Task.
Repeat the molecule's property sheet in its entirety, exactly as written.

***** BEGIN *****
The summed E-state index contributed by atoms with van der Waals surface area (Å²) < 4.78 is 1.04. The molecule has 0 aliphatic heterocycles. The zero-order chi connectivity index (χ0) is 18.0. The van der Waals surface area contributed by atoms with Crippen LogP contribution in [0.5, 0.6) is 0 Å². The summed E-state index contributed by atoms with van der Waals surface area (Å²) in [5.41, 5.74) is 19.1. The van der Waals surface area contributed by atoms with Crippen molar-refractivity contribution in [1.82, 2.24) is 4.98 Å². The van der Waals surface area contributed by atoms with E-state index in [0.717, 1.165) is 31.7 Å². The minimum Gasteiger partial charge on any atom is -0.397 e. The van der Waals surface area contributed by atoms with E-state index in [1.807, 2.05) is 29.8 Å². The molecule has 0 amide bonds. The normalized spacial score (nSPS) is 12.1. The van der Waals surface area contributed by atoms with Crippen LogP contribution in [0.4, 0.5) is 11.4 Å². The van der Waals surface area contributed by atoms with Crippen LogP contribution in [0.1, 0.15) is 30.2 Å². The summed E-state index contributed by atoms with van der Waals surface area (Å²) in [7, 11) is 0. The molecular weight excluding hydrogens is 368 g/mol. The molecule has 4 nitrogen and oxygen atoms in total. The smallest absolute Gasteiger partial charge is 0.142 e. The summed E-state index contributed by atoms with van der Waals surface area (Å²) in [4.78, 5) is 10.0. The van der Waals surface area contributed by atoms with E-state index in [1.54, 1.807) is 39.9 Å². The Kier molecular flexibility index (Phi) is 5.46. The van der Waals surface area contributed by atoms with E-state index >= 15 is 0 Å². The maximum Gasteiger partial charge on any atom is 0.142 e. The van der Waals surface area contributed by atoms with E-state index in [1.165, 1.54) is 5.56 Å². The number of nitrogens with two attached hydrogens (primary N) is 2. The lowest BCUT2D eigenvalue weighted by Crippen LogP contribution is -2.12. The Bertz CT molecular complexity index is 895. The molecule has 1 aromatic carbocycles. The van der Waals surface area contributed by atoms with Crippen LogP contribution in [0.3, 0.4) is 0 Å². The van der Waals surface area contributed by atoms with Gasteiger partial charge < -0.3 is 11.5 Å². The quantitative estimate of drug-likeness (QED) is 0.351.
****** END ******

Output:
The summed E-state index contributed by atoms with van der Waals surface area (Å²) < 4.78 is 1.04. The molecule has 0 aliphatic heterocycles. The zero-order chi connectivity index (χ0) is 18.0. The van der Waals surface area contributed by atoms with Crippen LogP contribution in [0.5, 0.6) is 0 Å². The summed E-state index contributed by atoms with van der Waals surface area (Å²) in [5.41, 5.74) is 19.1. The van der Waals surface area contributed by atoms with Crippen molar-refractivity contribution in [1.82, 2.24) is 4.98 Å². The van der Waals surface area contributed by atoms with E-state index in [0.717, 1.165) is 31.7 Å². The minimum Gasteiger partial charge on any atom is -0.397 e. The van der Waals surface area contributed by atoms with E-state index in [1.807, 2.05) is 29.8 Å². The molecule has 0 amide bonds. The normalized spacial score (nSPS) is 12.1. The van der Waals surface area contributed by atoms with Crippen LogP contribution in [0.4, 0.5) is 11.4 Å². The van der Waals surface area contributed by atoms with Crippen LogP contribution in [0.1, 0.15) is 30.2 Å². The summed E-state index contributed by atoms with van der Waals surface area (Å²) in [7, 11) is 0. The molecular weight excluding hydrogens is 368 g/mol. The molecule has 4 nitrogen and oxygen atoms in total. The smallest absolute Gasteiger partial charge is 0.142 e. The summed E-state index contributed by atoms with van der Waals surface area (Å²) in [4.78, 5) is 10.0. The van der Waals surface area contributed by atoms with E-state index in [1.54, 1.807) is 39.9 Å². The Kier molecular flexibility index (Phi) is 5.46. The van der Waals surface area contributed by atoms with E-state index >= 15 is 0 Å². The maximum Gasteiger partial charge on any atom is 0.142 e. The van der Waals surface area contributed by atoms with E-state index in [1.165, 1.54) is 5.56 Å². The number of nitrogens with two attached hydrogens (primary N) is 2. The lowest BCUT2D eigenvalue weighted by Crippen LogP contribution is -2.12. The Bertz CT molecular complexity index is 895. The molecule has 1 aromatic carbocycles. The van der Waals surface area contributed by atoms with Crippen LogP contribution in [0.3, 0.4) is 0 Å². The van der Waals surface area contributed by atoms with Gasteiger partial charge < -0.3 is 11.5 Å². The quantitative estimate of drug-likeness (QED) is 0.351.